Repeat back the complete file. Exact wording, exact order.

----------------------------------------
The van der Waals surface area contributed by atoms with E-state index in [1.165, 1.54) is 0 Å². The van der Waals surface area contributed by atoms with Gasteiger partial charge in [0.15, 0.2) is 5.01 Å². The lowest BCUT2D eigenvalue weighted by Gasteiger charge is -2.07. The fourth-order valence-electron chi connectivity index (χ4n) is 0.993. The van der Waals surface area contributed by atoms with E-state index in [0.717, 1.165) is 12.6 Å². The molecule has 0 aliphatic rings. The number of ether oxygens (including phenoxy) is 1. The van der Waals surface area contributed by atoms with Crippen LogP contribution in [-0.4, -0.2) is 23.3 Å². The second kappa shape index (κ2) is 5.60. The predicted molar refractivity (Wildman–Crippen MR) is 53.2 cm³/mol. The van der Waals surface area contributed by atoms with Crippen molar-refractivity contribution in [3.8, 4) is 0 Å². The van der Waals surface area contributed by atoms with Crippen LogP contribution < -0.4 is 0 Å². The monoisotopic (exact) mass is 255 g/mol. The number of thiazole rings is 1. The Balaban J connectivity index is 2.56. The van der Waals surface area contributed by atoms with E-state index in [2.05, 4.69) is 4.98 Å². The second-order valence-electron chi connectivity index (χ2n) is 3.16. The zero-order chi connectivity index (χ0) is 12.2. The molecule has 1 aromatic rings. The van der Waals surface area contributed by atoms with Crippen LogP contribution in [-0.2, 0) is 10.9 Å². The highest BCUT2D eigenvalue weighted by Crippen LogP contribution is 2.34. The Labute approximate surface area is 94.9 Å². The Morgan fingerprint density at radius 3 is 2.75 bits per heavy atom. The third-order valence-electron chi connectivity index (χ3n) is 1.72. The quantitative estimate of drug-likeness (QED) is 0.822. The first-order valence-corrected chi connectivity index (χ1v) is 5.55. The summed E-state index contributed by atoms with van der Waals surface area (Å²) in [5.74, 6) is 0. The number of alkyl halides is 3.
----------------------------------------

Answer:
The van der Waals surface area contributed by atoms with E-state index in [1.165, 1.54) is 0 Å². The van der Waals surface area contributed by atoms with Gasteiger partial charge in [0.15, 0.2) is 5.01 Å². The lowest BCUT2D eigenvalue weighted by Gasteiger charge is -2.07. The fourth-order valence-electron chi connectivity index (χ4n) is 0.993. The van der Waals surface area contributed by atoms with E-state index in [0.717, 1.165) is 12.6 Å². The molecule has 0 aliphatic rings. The number of ether oxygens (including phenoxy) is 1. The van der Waals surface area contributed by atoms with Crippen LogP contribution in [-0.4, -0.2) is 23.3 Å². The second kappa shape index (κ2) is 5.60. The predicted molar refractivity (Wildman–Crippen MR) is 53.2 cm³/mol. The van der Waals surface area contributed by atoms with Crippen molar-refractivity contribution in [3.8, 4) is 0 Å². The van der Waals surface area contributed by atoms with Crippen LogP contribution < -0.4 is 0 Å². The monoisotopic (exact) mass is 255 g/mol. The number of thiazole rings is 1. The Balaban J connectivity index is 2.56. The van der Waals surface area contributed by atoms with E-state index in [2.05, 4.69) is 4.98 Å². The second-order valence-electron chi connectivity index (χ2n) is 3.16. The zero-order chi connectivity index (χ0) is 12.2. The molecule has 1 aromatic rings. The van der Waals surface area contributed by atoms with Crippen LogP contribution in [-0.2, 0) is 10.9 Å². The highest BCUT2D eigenvalue weighted by Crippen LogP contribution is 2.34. The Labute approximate surface area is 94.9 Å². The Morgan fingerprint density at radius 3 is 2.75 bits per heavy atom. The third-order valence-electron chi connectivity index (χ3n) is 1.72. The quantitative estimate of drug-likeness (QED) is 0.822. The first-order valence-corrected chi connectivity index (χ1v) is 5.55. The summed E-state index contributed by atoms with van der Waals surface area (Å²) in [5.74, 6) is 0. The number of alkyl halides is 3.